Caroline Pernick shares stories, explores emotions through music
(Andrea Grigsby/Illustrations director)
By Jessica Li
May 28, 2020 12:40 am
Caroline Pernick’s music may seem simple at first listen, but her songs mean much more than what meets the ear.
Two years after sweeping three awards at Spring Sing as a duet with Hayden Everett, the third-year theater student with an emphasis on musical theater is ready to perform once again. This time, however, she will be telling her own story about being in the world as a soloist, she said.
“I’ve really become enamored with being alive,” Pernick said. “Knowing that I have the ability to put that into words and share that in my own way, … when I started writing more and seeing how much I had to say and how easily it came to me, I wanted the chance to do Spring Sing on my own.”
With songs reminiscent of Sara Bareilles and Joni Mitchell, Pernick said she weaves in a folk-influenced accompaniment through the piano and guitar paired with lyrical storytelling throughout her work. Pernick has been singing since she was young, but said her focus on storytelling stems from working in musical theater starting from 4 years old.
Since she started experimenting with songwriting in middle school with childhood friend Jack Petersen, Pernick said she presents her lyrics from the perspective of either real or imagined characters. And instead of following a classic pop song formula to songwriting, Pernick said she tries to create little puzzles within her songs through her lyrics. For Petersen, the complex stories Pernick tells through songwriting are representative of her magic as an artist and person, he said.
“Her music is wonderfully simple on the surface,” Petersen said. “Listening to her music (more), everything is so intricate and complicated, but you’d kind of never know. The way that she knows how music works is so unsuspecting, and she just has such an innate kind of depth of knowledge.”
Despite focusing on musical theater throughout high school, Pernick felt reinspired to write music after performing in Spring Sing her freshman year. Although her and Everett – now a third-year ethnomusicology student – have both been forging paths as solo musicians, they still share their music with each other. Everett said Pernick’s genuine reaction to the emotions he infuses into his music makes her one of his favorite people to show his original songs to. Her joy parallels the joy he intends to elicit in his listeners through celebratory or happy songs, he said.
“She’s incredibly in tune with the emotional capabilities that music has, and I think that’s something that drives my musical creation – music’s ability to make us feel human,” Everett said. “I think she’s really developed her knack for creating lyrical and sonic cohesion, creating sounds and melodies that perfectly fit the lyrics.”
One such song that Pernick said perfectly expresses herself as an artist is “Diane,” which she will be showcasing at Spring Sing. She said she wrote the song in the summer, after feeling the highest of highs in performing at theater shows and meeting her closest friends while coping with the loss of her grandmother. The song – aptly named after her late grandmother – encapsulates Pernick’s personal growth and reflection through both experiences, she said.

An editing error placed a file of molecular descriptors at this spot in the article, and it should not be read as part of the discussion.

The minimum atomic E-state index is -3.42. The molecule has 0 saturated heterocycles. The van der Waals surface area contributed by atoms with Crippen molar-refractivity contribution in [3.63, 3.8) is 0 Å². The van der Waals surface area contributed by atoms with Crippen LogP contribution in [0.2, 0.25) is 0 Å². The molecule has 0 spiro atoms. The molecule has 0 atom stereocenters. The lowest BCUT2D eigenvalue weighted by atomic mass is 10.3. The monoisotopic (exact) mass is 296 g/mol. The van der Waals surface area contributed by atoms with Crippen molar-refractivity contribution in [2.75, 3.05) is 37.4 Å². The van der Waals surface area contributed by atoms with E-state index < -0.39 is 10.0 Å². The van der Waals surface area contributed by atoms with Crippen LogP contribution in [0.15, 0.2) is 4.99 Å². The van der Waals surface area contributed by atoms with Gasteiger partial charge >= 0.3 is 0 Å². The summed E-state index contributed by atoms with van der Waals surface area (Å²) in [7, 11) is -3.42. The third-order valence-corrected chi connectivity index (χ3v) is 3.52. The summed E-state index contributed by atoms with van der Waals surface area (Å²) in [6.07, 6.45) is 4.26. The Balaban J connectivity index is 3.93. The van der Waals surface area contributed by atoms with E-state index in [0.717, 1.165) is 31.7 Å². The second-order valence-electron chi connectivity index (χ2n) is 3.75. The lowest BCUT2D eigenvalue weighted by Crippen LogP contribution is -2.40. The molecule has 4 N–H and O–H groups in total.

“I think I just clicked into myself in a new way last summer,” Pernick said. “Through writing (‘Diane’), I realized that a lot of it had to do with the sense that you are really never done growing, so you will learn the same lessons over and over and over again in your life. We have this tendency to see life as an uphill climb, but there can be so much beauty in every single moment.”
A lyric Pernick said especially stands out is “I call myself unfinished/ But I’ve learned we’re all unfinished and will always be even after we’re gone.” She said it simultaneously conveys her continuous growth as a person and her grandmother’s continued impact, whether that be in her song or through her grandmother’s legacy in her own mother. To commemorate her grandmother and fulfill one of her dying wishes, Pernick also added lyrics and melodies from the song “Somewhere Over the Rainbow” at the end of “Diane.”
Sam Pickart, one of the close friends she made during the summer she wrote the song, also feels the depth of “Diane,” which he said grounds him in everything from hope to heartbreak in the human experience. He has listened to “Diane” several times since he first heard it, taking in the magical mix of emotions infused in every line of the song.
“Her magic as a singer-songwriter and a person is that she knows how to capture our hearts, and I think this song is the perfect demonstration of that,” Pickart said. “It really has the ability to ground us and give us a little bit of hope for the future, especially in the time that we’re going through now.”
While she is preparing for her upcoming feature in Spring Sing and meeting with mentor Este Haim of the band HAIM, Pernick has started a GoFundMe to raise money for her first EP. Given how much Pernick has already adapted to online concerts, however, Pickart said she already has the ability to connect with people on and off the screen.
“She is called to be doing this, and I think she answers that call every day,” Pickart said. “She was taking so much of what I had felt and was never able to say in words and capturing it in under three minutes in a song. Still, to this day, it blows me away about her.”